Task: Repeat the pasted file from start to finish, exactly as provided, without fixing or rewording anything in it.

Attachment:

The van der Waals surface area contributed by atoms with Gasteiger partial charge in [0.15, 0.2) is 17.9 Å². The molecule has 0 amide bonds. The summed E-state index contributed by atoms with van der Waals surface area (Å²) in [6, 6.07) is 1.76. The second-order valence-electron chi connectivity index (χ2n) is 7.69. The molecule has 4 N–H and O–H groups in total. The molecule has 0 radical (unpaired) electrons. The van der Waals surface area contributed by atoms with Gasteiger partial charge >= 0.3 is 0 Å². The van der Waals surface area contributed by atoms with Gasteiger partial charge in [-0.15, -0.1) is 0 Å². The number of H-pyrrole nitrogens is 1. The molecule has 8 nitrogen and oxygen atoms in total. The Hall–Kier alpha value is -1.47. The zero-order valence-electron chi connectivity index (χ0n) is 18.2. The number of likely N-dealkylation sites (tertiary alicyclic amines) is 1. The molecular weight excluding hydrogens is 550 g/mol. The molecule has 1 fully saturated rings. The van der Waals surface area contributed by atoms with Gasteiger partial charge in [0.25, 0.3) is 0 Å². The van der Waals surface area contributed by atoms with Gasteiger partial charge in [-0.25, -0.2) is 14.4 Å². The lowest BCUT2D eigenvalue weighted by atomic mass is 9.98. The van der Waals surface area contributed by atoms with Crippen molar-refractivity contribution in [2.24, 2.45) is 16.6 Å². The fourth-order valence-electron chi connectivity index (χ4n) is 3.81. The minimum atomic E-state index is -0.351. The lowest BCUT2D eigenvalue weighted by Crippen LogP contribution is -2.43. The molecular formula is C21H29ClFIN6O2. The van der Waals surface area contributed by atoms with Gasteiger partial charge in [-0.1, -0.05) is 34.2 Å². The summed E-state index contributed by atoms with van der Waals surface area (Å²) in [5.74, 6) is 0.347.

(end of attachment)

The van der Waals surface area contributed by atoms with Gasteiger partial charge in [0.15, 0.2) is 17.9 Å². The molecule has 0 amide bonds. The summed E-state index contributed by atoms with van der Waals surface area (Å²) in [6, 6.07) is 1.76. The second-order valence-electron chi connectivity index (χ2n) is 7.69. The molecule has 4 N–H and O–H groups in total. The molecule has 0 radical (unpaired) electrons. The van der Waals surface area contributed by atoms with Gasteiger partial charge >= 0.3 is 0 Å². The van der Waals surface area contributed by atoms with Gasteiger partial charge in [-0.15, -0.1) is 0 Å². The number of H-pyrrole nitrogens is 1. The molecule has 8 nitrogen and oxygen atoms in total. The Hall–Kier alpha value is -1.47. The zero-order valence-electron chi connectivity index (χ0n) is 18.2. The number of likely N-dealkylation sites (tertiary alicyclic amines) is 1. The molecular weight excluding hydrogens is 550 g/mol. The molecule has 1 fully saturated rings. The van der Waals surface area contributed by atoms with Gasteiger partial charge in [0.25, 0.3) is 0 Å². The van der Waals surface area contributed by atoms with Gasteiger partial charge in [-0.25, -0.2) is 14.4 Å². The lowest BCUT2D eigenvalue weighted by atomic mass is 9.98. The van der Waals surface area contributed by atoms with Crippen molar-refractivity contribution in [2.24, 2.45) is 16.6 Å². The fourth-order valence-electron chi connectivity index (χ4n) is 3.81. The minimum atomic E-state index is -0.351. The lowest BCUT2D eigenvalue weighted by Crippen LogP contribution is -2.43. The molecular formula is C21H29ClFIN6O2. The van der Waals surface area contributed by atoms with Gasteiger partial charge in [-0.1, -0.05) is 34.2 Å². The summed E-state index contributed by atoms with van der Waals surface area (Å²) in [5.74, 6) is 0.347.